Sustainability governs all policies and sectors of social and economic life. The goal of sustainable development is to meet the needs of today’s generations without compromising the self-sufficiency of future generations. Companies are called upon to innovate as economic conditions indicate a change in the direction of sustainability. Sustainability considerations and green developments have increasingly caught the attention of competition law’s enforcers. Competition authorities such as the European Commission (“Commission”), the Hellenic Competition Commission (“HCC”), the Dutch Competition Authority (“ACM”) and the German Competition Authority (“Bka”) have taken a positive stance towards accepting sustainability initiatives proposed by the private sector. How can companies balance both sustainability and competition law? In this blog post, we analyze recent developments that further explain the sustainability framework that companies have to navigate.
On 1 March 2022, the European Commission (“Commission”) published drafts of the revised Research & Development Block Exemption Regulation (“R&D BER”) and Specialization Block Exemption Regulation (“Specialisation BER”, together the “Horizontal Block Exemption Regulations” or “HBERs”) as well as the accompanying Horizontal Guidelines for stakeholder comments. The current HBERs are due to expire on 31 December 2022.
The HBERs set out how competitors can work together on projects and enter into horizontal agreements without breaching collusion-related prohibitions. During the Commission’s evaluation of the current HBER rules and horizontal guidelines, the Commission identified a number of areas for improvement, including the need to update the rules in line with the Commission’s policies on digitalization and sustainability (see our previous blog post here).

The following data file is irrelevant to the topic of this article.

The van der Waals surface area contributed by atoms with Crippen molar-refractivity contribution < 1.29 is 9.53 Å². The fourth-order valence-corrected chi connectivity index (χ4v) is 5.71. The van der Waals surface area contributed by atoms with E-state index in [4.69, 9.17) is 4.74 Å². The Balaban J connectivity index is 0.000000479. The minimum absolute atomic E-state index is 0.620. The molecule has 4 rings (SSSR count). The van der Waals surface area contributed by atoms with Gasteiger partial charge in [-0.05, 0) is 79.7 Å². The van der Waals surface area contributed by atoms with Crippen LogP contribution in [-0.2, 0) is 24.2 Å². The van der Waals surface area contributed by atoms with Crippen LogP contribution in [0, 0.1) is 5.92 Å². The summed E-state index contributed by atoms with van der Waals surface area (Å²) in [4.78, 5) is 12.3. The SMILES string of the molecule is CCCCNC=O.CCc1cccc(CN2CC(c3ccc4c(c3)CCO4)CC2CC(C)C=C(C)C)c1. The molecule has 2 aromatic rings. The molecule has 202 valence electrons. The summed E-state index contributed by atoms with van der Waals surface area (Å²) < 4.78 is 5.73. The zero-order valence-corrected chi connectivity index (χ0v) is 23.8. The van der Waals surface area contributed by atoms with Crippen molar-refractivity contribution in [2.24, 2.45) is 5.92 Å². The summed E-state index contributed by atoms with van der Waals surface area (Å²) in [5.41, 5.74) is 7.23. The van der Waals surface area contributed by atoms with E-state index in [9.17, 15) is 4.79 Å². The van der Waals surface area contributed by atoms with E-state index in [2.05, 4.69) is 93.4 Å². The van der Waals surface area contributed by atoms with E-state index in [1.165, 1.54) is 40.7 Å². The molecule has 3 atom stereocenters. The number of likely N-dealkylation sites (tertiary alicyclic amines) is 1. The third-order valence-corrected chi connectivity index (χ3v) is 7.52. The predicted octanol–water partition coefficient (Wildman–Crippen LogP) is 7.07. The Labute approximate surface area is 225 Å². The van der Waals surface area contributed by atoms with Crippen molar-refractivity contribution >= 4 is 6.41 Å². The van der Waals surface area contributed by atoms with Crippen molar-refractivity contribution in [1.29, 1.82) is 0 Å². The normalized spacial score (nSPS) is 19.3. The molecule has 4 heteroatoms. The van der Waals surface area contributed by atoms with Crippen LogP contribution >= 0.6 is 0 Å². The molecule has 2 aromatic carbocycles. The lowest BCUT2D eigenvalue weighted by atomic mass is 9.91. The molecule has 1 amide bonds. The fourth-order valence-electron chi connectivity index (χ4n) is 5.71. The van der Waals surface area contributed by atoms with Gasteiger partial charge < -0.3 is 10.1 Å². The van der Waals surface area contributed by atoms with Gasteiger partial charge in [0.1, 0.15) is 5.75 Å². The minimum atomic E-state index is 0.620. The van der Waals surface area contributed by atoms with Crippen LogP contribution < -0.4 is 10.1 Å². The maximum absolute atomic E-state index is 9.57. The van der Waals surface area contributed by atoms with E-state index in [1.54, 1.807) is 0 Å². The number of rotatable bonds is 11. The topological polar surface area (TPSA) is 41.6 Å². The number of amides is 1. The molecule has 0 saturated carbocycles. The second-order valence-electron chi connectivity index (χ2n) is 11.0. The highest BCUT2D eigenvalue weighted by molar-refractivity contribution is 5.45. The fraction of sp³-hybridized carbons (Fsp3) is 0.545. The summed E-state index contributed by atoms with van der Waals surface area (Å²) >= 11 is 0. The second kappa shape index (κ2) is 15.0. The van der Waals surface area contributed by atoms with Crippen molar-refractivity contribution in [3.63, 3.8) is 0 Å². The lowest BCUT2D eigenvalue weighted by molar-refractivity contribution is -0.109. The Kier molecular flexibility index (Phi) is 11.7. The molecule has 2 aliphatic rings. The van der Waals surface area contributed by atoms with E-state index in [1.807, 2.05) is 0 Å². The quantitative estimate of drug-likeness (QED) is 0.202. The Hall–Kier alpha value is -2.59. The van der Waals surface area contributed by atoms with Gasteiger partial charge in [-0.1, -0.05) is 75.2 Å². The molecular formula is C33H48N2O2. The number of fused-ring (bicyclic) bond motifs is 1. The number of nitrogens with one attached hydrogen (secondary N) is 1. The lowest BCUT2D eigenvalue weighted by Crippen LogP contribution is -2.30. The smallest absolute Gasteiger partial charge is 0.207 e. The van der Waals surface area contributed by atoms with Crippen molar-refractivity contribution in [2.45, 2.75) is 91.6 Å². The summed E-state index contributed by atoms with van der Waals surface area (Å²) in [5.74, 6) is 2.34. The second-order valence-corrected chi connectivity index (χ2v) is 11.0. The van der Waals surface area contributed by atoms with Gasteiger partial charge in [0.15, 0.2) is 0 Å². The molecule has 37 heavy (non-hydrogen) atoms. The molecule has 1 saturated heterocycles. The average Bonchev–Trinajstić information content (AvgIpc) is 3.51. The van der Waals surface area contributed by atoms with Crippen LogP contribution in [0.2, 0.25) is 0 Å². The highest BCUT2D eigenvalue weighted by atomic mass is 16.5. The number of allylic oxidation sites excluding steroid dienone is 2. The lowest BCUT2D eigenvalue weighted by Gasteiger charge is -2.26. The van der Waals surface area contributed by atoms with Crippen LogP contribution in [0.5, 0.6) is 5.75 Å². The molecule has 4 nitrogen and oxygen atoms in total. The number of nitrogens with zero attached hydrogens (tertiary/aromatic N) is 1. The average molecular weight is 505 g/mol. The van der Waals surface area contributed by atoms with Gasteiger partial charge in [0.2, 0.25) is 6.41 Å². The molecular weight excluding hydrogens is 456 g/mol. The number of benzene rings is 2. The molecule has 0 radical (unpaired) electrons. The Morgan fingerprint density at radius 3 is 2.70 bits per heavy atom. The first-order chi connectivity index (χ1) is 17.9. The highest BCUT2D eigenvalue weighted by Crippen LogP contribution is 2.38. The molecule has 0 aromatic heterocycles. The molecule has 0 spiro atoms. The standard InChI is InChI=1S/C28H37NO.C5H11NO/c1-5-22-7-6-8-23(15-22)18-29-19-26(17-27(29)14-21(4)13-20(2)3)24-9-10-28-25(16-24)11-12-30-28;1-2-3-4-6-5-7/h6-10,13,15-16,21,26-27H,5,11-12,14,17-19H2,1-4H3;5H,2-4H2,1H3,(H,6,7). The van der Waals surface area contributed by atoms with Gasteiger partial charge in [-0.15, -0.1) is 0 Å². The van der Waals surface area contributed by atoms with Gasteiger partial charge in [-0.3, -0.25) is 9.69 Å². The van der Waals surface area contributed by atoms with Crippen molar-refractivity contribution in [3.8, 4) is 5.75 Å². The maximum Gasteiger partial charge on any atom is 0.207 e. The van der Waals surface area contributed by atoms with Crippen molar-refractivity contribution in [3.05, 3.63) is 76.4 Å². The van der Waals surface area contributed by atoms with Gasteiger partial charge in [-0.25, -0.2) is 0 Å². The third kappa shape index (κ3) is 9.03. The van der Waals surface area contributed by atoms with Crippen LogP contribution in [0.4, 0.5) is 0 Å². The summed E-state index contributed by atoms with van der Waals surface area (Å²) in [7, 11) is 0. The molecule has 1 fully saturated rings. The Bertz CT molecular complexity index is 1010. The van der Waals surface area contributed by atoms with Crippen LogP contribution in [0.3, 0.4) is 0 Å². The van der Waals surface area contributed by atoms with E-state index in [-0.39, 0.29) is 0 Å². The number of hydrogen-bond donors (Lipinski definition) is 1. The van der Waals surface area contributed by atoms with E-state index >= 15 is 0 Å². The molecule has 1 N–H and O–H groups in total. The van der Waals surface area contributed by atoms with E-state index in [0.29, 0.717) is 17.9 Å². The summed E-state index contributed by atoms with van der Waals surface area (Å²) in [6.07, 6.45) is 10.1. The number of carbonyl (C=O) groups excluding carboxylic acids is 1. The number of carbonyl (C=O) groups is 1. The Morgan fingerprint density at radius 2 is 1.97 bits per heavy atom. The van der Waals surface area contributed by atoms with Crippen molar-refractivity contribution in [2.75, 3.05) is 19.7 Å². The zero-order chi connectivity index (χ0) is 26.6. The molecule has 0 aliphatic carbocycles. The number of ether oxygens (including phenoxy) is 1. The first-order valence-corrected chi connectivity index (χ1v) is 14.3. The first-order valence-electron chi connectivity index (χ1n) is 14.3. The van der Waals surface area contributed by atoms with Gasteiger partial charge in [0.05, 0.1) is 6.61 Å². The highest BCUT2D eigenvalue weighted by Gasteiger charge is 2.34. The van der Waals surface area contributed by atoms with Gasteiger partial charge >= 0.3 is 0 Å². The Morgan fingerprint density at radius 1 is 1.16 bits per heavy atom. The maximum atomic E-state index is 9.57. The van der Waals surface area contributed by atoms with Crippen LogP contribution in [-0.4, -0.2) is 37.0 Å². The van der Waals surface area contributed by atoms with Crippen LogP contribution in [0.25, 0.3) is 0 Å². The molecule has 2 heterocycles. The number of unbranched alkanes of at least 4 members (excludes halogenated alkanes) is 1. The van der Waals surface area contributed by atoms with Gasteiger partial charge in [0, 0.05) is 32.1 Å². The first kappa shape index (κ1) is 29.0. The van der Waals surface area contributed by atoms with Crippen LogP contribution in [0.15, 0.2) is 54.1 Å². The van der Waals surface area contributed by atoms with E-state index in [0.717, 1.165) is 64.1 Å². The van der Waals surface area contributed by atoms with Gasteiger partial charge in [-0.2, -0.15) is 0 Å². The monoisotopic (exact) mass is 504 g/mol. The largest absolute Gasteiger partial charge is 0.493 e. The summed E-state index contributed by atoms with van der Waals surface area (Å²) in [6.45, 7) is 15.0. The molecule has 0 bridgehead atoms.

Three things for you to know about the recent amendments to the HBERs:
- There is a strong focus on sustainability, and how sustainability agreements may comply with EU competition law, which provides greater scope for companies to enter into sustainability agreements (which is detailed in this blog post).
- Data sharing and information exchange is at the forefront of the HBER update, with additional guidance on identifying and sharing commercially sensitive information and the use of algorithms.
- The competition rules for research and development agreements and specialisation agreements have been explained and clarified, including new definitions of key competition terms (e.g., active and passive sales, unilateral specialisation agreements).
When the UK left the EU on 31 December 2020, the Competition and Markets Authority (“CMA”) gained new powers, functions and responsibilities previously exclusively reserved to the European Commission (the “Commission”).
This blog explores how the CMA has tackled its increased workload in the first year post-Brexit, under the shadow of the global pandemic, and the extent to which the CMA’s practice has diverged from EU law.…